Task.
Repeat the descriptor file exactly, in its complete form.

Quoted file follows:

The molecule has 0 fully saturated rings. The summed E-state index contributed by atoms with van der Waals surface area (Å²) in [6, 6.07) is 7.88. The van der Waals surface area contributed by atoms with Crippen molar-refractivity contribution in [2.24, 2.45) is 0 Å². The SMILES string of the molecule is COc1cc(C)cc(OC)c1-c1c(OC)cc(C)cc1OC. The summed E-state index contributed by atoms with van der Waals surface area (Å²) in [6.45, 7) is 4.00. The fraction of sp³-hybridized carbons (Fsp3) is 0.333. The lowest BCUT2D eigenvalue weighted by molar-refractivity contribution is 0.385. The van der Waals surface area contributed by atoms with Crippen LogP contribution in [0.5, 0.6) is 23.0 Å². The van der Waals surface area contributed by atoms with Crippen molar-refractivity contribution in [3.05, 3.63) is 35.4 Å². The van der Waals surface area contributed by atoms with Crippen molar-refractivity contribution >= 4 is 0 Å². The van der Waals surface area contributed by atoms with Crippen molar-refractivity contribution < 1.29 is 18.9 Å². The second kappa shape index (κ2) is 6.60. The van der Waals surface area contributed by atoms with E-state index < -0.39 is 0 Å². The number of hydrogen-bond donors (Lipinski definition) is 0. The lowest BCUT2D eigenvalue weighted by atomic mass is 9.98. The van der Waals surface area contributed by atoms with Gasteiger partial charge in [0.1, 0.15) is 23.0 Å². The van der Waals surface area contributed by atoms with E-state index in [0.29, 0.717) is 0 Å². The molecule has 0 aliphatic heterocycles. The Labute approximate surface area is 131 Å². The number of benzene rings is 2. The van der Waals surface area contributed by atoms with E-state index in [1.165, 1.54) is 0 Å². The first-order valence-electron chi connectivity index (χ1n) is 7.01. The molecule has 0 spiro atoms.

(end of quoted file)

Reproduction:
The molecule has 0 fully saturated rings. The summed E-state index contributed by atoms with van der Waals surface area (Å²) in [6, 6.07) is 7.88. The van der Waals surface area contributed by atoms with Crippen molar-refractivity contribution in [2.24, 2.45) is 0 Å². The SMILES string of the molecule is COc1cc(C)cc(OC)c1-c1c(OC)cc(C)cc1OC. The summed E-state index contributed by atoms with van der Waals surface area (Å²) in [6.45, 7) is 4.00. The fraction of sp³-hybridized carbons (Fsp3) is 0.333. The lowest BCUT2D eigenvalue weighted by molar-refractivity contribution is 0.385. The van der Waals surface area contributed by atoms with Crippen LogP contribution in [0.5, 0.6) is 23.0 Å². The van der Waals surface area contributed by atoms with Crippen molar-refractivity contribution in [3.05, 3.63) is 35.4 Å². The van der Waals surface area contributed by atoms with Crippen molar-refractivity contribution >= 4 is 0 Å². The van der Waals surface area contributed by atoms with Crippen molar-refractivity contribution < 1.29 is 18.9 Å². The second kappa shape index (κ2) is 6.60. The van der Waals surface area contributed by atoms with E-state index < -0.39 is 0 Å². The number of hydrogen-bond donors (Lipinski definition) is 0. The lowest BCUT2D eigenvalue weighted by atomic mass is 9.98. The van der Waals surface area contributed by atoms with Gasteiger partial charge in [0.1, 0.15) is 23.0 Å². The van der Waals surface area contributed by atoms with E-state index in [0.29, 0.717) is 0 Å². The molecule has 0 aliphatic heterocycles. The Labute approximate surface area is 131 Å². The number of benzene rings is 2. The van der Waals surface area contributed by atoms with E-state index in [1.165, 1.54) is 0 Å². The first-order valence-electron chi connectivity index (χ1n) is 7.01. The molecule has 0 spiro atoms.